I am still open to a PhD, and actually I’m going to apply next month. But for the work I’m doing, it’s not a requirement.

I would like to show people you can be successful with a master’s,  but I also have recently learned about all of the opportunities available if I do get a PhD. Regardless, it will be in a program that allows me to focus on my STEAM education, incorporating sneaker culture.

Jakyra Simspson at chemistry display table giving instructions during STEAM Sneakerheadz workshop.

What’s a typical STEAM Sneakerheadz workshop like?

Usually I recruit high school students, or I'll recruit college students, to help me to facilitate the workshops.

I have two different versions, a weekend version, where you come in for a 4- to 5-hour mini lesson, and a weekly version with 1.5- or 2-hour sessions. For the weekend sessions, I make ethylene-vinyl acetate copolymer foam and then let the kids pass it around. They choose which foam they want to use for the artwork, so it's a combination of education and hands-on activities where kids can make something.

Do the kids get to make any sneaker materials?

With rubber soles, we talk about the chemistry. Then the kids make a rubber solution from latex and make thin sheets and cut them out to fit onto the canvas artwork. They can customize the rubber sole however they want, like adding glitter. It has to cure for 24 hours, so the next week, I bring in all these pieces for the artwork.

I mainly use this lesson to introduce how rubber is created naturally, [I explain the difference between] vulcanized versus unvulcanized rubber, and the application of rubber soles and other places where rubber is used in multiple industries. I really want to make sure that I’m connecting the dots for students on a big scale.

What’s your favorite part of sneaker chemistry to explain?

I've really been liking my polyurethane demos. I make the polyurethane foam and let them touch it and play with it. During the demo you start out with a small Styrofoam cup and two liquids that you mix together. But as it expands it turns into a foam dome. They're always like, “whaaat”!

With most of the kids being younger, they’re just really fascinated by the fact that I even create the foam, and watching the process as it grows. I also do not convert this into a fabric. I show this chemical demo as an example of what polyurethane foam looks like and then introduce the application to sneakers and how polyurethane is used as a fake leather. Most kids and even adults have never seen polyurethane to even connect it as a foam and/or fabric found in shoes.

I teach them how not only that it is used for the mid-soles in our sneakers, but polyurethane also gets added to synthetic leathers—that’s how polyurethane fabrics are made.   

Then, I have a lesson where I teach kids about sustainability. There are fabrics nowadays that are being made to address environmental issues. There’s this one called Piñatex. It looks like leather, but it's made out of pineapple leaves. I got like a big swatch of it and let the kids pass it around. Sneakers contribute a lot to wastes that are in landfills.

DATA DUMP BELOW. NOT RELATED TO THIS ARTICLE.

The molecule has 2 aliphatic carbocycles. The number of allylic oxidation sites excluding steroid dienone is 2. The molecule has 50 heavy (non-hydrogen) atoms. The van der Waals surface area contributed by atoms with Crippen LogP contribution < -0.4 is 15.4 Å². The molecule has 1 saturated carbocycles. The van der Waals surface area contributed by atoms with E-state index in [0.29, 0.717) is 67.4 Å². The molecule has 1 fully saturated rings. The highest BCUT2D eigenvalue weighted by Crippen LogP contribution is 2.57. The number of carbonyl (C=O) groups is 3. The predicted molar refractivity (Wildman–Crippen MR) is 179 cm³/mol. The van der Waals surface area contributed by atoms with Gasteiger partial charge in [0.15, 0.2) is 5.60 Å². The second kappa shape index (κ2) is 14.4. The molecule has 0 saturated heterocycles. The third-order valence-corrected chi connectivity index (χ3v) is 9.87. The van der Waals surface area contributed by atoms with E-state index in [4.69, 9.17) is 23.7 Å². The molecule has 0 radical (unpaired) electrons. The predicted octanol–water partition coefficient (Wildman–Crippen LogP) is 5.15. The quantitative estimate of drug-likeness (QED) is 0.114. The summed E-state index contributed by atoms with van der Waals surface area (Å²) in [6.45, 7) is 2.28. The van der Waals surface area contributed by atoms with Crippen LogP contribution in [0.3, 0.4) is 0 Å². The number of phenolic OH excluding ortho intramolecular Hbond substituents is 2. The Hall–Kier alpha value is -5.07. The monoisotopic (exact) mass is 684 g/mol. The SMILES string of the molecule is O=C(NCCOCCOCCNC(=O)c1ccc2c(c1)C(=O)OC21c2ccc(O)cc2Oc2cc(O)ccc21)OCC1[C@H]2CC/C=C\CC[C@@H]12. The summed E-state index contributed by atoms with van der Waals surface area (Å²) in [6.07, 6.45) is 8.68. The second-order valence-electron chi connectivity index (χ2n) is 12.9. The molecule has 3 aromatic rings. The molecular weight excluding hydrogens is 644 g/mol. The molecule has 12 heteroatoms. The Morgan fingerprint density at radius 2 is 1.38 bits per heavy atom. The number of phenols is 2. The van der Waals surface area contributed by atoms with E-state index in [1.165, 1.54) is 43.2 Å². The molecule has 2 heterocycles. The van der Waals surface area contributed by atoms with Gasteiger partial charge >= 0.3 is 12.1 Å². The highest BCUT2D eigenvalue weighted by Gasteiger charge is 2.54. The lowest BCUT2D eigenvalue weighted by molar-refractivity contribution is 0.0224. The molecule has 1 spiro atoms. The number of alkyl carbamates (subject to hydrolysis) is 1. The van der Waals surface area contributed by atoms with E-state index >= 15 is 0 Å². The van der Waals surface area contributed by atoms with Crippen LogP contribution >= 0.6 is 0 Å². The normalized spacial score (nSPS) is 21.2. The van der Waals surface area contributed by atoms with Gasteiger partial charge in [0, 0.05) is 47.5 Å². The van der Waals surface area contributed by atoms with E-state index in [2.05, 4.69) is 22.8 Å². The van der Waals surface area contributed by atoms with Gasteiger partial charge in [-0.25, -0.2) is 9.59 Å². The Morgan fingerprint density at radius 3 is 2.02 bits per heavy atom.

You mentioned having trouble finding your community in academic chemistry, and noticing the huge lack of relatable outreach. What do you think drew you to chemistry?

In high school, I just remember that chemistry made sense to me. Chemistry is everywhere. All fields connect to the real world in their own ways, but with chemistry I could learn this foundation and I could literally apply it anywhere. Also, I loved Bill Nye the Science Guy. I would love to have a Ky the Chemist show. I would have a hip-hop spin to it to talk about the chemistry in different aspects of hip-hop culture.

What did you learn from your experience of going to work every day knowing it’s not what you want to do?

The importance of advocating for myself. I realized school is a choice, I am choosing to be here. I choose to come into this lab. And it got to a point where something's gotta give. I felt very isolated because there were few people of color in my department. At the same time as I was advocating for myself academically, that's when I also started to find my community outside of my department.

Do you have advice for having hard conversations with your mentors or supervisors?

Have ‘em. If you don’t keep asking for things you want, you're going to get nowhere. In my department, there were only like four Black people, and two of them were graduating. I didn't want my actions interpreted as the “angry Black woman” just because I'm trying to fight for my way. But the worst thing someone's going to do is tell me no. It took me a while to get comfortable with that. Having my idea formulated really helped me.

What has most surprised you on your journey?

I surprised myself. In the beginning, when I presented this to other colleagues and other people in the department, they told me they didn't understand it—that it didn't make sense, and I should pursue something else. I almost feel like I was the black sheep. Even though I was in graduate school, the place where you're supposed to be able to explore your own projects. I'm resilient. So I kept sticking it out. And to go from that to the conference to having something that's done and putting it out in the communities—that's the biggest surprise.

So how did the recent workshop go?

I did a survey at the start, and half the kids told me that they love science, but they don't like art. The other half of the kids told me that they like art, but they hate science. And by the end of my workshop, every kid was grinning ear to ear. For me, that's what made me happy.


*A lighthearted expression in black culture to convey an intention to progress and show gratitude for encouragement one has received. Translation: “Oh, you better watch out because I'm about to take this positivity and run with it!”